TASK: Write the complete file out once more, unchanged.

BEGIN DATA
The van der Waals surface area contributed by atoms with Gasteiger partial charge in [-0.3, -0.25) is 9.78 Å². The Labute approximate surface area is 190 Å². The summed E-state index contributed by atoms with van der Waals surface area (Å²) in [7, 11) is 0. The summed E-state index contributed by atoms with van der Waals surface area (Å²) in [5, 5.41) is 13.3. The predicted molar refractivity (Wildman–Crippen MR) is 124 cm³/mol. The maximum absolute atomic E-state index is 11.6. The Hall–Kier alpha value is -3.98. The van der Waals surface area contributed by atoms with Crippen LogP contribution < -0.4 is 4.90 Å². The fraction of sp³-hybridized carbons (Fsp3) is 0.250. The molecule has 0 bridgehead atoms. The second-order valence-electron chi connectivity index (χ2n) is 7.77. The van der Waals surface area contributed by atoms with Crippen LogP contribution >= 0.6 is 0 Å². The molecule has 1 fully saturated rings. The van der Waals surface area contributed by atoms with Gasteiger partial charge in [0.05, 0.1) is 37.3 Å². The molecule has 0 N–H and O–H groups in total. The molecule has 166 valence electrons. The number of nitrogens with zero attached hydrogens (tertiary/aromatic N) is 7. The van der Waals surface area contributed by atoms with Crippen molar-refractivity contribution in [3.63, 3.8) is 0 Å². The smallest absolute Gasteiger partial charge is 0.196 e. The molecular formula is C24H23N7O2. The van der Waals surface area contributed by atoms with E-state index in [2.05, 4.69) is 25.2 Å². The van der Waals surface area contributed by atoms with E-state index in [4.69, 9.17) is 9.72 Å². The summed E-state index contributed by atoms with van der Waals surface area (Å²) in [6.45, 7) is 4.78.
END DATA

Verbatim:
The van der Waals surface area contributed by atoms with Gasteiger partial charge in [-0.3, -0.25) is 9.78 Å². The Labute approximate surface area is 190 Å². The summed E-state index contributed by atoms with van der Waals surface area (Å²) in [7, 11) is 0. The summed E-state index contributed by atoms with van der Waals surface area (Å²) in [5, 5.41) is 13.3. The predicted molar refractivity (Wildman–Crippen MR) is 124 cm³/mol. The maximum absolute atomic E-state index is 11.6. The Hall–Kier alpha value is -3.98. The van der Waals surface area contributed by atoms with Crippen LogP contribution < -0.4 is 4.90 Å². The fraction of sp³-hybridized carbons (Fsp3) is 0.250. The molecule has 0 bridgehead atoms. The second-order valence-electron chi connectivity index (χ2n) is 7.77. The van der Waals surface area contributed by atoms with Crippen LogP contribution >= 0.6 is 0 Å². The molecule has 1 fully saturated rings. The van der Waals surface area contributed by atoms with Gasteiger partial charge in [0.05, 0.1) is 37.3 Å². The molecule has 0 N–H and O–H groups in total. The molecule has 166 valence electrons. The number of nitrogens with zero attached hydrogens (tertiary/aromatic N) is 7. The van der Waals surface area contributed by atoms with Crippen molar-refractivity contribution in [3.63, 3.8) is 0 Å². The smallest absolute Gasteiger partial charge is 0.196 e. The molecular formula is C24H23N7O2. The van der Waals surface area contributed by atoms with E-state index in [2.05, 4.69) is 25.2 Å². The van der Waals surface area contributed by atoms with E-state index in [4.69, 9.17) is 9.72 Å². The summed E-state index contributed by atoms with van der Waals surface area (Å²) in [6.45, 7) is 4.78.